I’ll admit to enjoying the series finale of Lost. It had action. It had drama. I teared up over a few of the reunions, and was on the edge of my seat for that cliff-side climax. Were there some clunky moments? Sure. I thought Sayid’s reunion with Shannon seemed forced. I also have no way to account for Penny’s appearance in the church at the end, except that she’s there as Desmond’s prom date. And the producers’ over-insistence that we knew Jack’s dad’s name was “Christian Shephard” wandered dangerously into the realm of medieval allegory. Though it wasn’t perfect, I did find it a satisfying way to end the series.
That view may put me in the minority. Some of the folks over at Salon and Slate are frothing at the mouth over the final episode. They, too, point out some of the inconsistencies of that episode, but what I think has got them really worked up is that it wasn’t about “answering questions” about the Lost mythology; it was about closure. I have a feeling that the same people who hated Lost‘s final episode are the same sorts who disliked the way the Harry Potter series ended. In both instances, what mattered in the end wasn’t power or struggle, nor was it the mythology of a fantasy universe (as if that matters, people), but instead about relationships, connections, and choices. In other words, the way the series ended brought everything back to the ground — literally, with Jack lying there in the bamboo grove as he did in the first frame of the first episode — but also figuratively, in that it took “a bunch of weird shit that happened to these broken people” and tried to make it meaningful for those of us who live in this world.
Admittedly, the writers could have done a much better job setting all this up. Anyone who got to the end of the last Harry Potter book and thought, “that’s it? It’s all about family? WTF?” just wasn’t paying attention. That’s where things were always headed from the very first page of the first book. Lost, on the other hand, got lost (heh) plenty of times along the way. We could blame this on sloppy writing, but I think it also has to do with the fact that the series didn’t have an expiration date from the beginning, and the writers were under pressure to keep the mystery alive as long as they could. That made them write their way into corners and dead ends that were impossible to wriggle out of. Plenty of things had to go unexplained, I suspect, because there may have been no way to put it all together into a coherent whole. (Note to TV execs: next time you green-light a series like Lost or Battestar Galactica or X-Files, please agree in advance when to end the show. That way, the writers can craft a meaningful arc, instead of mucking around in the middle seasons.)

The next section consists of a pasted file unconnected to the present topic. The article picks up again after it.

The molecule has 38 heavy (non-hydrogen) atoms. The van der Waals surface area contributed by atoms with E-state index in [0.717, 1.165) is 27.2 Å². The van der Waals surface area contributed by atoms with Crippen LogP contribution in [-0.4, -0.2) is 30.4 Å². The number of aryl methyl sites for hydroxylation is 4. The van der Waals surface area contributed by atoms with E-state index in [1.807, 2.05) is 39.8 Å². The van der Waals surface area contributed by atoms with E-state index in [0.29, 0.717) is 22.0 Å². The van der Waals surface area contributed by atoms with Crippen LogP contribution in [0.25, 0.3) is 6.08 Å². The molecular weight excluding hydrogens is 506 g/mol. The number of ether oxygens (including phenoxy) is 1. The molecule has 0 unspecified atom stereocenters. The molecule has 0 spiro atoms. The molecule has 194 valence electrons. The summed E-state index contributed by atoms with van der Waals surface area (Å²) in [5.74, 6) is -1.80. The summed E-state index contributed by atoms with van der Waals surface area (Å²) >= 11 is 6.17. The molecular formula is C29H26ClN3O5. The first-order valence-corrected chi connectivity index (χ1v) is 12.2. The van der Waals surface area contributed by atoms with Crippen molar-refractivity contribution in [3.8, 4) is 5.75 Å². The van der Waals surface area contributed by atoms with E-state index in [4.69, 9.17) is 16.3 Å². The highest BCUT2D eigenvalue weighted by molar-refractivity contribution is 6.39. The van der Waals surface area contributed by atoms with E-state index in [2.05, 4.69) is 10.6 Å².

Am I upset, though, that Lost never really explained things like what the deal was with the numbers 4, 8, 15, 16, 23, and 42? Not really, but I can see why some would feel that way. That reaction, though, has me wondering what explanation could have been satisfying. It’s like that moment in the Hitchhiker’s Guide to the Galaxy when the computer built to explain “life, the universe, and everything” spits out the cosmically (and comically) disappointing answer: “42”. The question “what do the numbers 4, 8, 15, 16, 23, and 42 mean?” seems equally absurd to me. What kind of answer would help? I tend to agree with Lost producer-writer Damon Lindelof when he says that “explaining something mystical demystifies it.” The whole “midi-chlorian” explanation of “The Force” in Star Wars (Episode I) didn’t make it more meaningful for me; in fact, it cheapened the whole franchise. Where Yoda had been an ungrammatical-but-spiritually-profound Buddha figure, Qui-Gon Jinn seemed more like a smarmy rep for a pharmaceutical company. Any explanation of Lost‘s 4, 8, 15, 16, 23, and 42, or any of its other remaining mysteries, would have been just as silly.